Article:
Some examples of innovative practices at UCD for engaging large classes

Purcell, Patrick J., Loughran, Hilda and Dunnion, John (2011) Some examples of innovative practices at UCD for engaging large classes. [Conference Proceedings]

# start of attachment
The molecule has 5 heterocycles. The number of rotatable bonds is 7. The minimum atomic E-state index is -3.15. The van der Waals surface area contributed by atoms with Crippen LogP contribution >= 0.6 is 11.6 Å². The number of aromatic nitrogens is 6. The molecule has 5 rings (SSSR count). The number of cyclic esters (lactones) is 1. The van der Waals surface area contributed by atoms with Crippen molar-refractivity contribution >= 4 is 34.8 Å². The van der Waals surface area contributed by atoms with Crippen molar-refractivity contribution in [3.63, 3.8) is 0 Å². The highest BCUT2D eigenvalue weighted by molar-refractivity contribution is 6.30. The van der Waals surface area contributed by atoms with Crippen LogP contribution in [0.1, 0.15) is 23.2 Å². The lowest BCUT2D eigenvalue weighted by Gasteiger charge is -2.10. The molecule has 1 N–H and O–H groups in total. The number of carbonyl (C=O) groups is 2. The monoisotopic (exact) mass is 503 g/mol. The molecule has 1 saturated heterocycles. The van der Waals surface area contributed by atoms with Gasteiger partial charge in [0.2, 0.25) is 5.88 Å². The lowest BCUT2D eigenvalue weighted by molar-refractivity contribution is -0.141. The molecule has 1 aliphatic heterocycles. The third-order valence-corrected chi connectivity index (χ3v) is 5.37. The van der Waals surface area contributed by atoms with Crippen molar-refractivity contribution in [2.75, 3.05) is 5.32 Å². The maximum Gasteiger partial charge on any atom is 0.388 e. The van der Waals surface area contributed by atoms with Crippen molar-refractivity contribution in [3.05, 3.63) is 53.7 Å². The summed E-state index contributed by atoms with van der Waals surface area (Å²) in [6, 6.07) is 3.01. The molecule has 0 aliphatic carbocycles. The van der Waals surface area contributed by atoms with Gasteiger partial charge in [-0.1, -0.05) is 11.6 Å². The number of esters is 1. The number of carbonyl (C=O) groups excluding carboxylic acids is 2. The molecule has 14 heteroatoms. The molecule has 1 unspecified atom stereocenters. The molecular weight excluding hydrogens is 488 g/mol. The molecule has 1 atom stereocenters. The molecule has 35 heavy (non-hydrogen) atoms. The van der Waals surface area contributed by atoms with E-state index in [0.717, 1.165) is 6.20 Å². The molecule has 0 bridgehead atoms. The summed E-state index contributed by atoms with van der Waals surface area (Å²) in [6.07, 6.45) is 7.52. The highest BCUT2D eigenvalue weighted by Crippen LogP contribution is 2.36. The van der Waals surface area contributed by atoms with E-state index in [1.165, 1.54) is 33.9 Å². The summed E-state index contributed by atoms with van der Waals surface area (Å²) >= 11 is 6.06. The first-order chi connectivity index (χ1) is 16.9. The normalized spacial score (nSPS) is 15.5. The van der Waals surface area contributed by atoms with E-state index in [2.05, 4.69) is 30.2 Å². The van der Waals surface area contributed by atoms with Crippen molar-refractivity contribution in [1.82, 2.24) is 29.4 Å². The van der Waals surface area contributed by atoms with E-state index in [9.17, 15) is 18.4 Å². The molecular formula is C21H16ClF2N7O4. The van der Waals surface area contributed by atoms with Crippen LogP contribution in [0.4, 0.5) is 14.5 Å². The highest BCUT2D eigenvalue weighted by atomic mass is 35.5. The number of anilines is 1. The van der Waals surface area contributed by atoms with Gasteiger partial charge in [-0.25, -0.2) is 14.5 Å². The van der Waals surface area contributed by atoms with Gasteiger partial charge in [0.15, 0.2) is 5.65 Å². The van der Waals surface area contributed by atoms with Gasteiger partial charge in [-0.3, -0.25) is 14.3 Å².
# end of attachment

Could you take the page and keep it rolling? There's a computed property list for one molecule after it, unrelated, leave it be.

This paper describes some examples of developing innovative approaches for teaching large classes at UCD, as follows: (1) The experience of developing a suite of 'General Electives' at UCD for large groups of students; (2) Some examples of innovative practices for engaging and assessing large classes. In 2005, the undergraduate programme in UCD was transformed to a modular, credit-based system. As part of that re-structuring, all programmes had to provide 30 credits of electives over the first three years of study, to provide students with the opportunity to introduce 'breadth' into their individual programmes. A suite of 'General Electives' was developed in 2009 with the following key objectives: (a) Increasing elective capacity in areas where there was a significant perceived student demand; (b) Enhancing the academic quality and learning experience of students. 'General Electives' are modules primarily developed for students outside the programme and are designed to give students a 'taste' of the subject. As part of a Teaching and Academic Development Fellowship, the authors undertook a review of the General Electives. The paper describes the results of this research and examines how successful the suite of electives was in meeting the original objectives. Some of the General Electives were delivered to large classes, and the paper describes the results of research into student and lecturer experience. The second part of the paper describes a number of examples of innovative developments in UCD generally dealing with large group teaching, including: • Use of 'blended' learning to improve student engagement and promote deeper learning in large class settings; • Use of virtual laboratories to overcome the problems of providing physical laboratories for large classes in a time of diminishing resources; • Use of small-group teaching approaches for large classes using techniques such as peer- assisted mentoring as an alternative to the more conventional lecture format.

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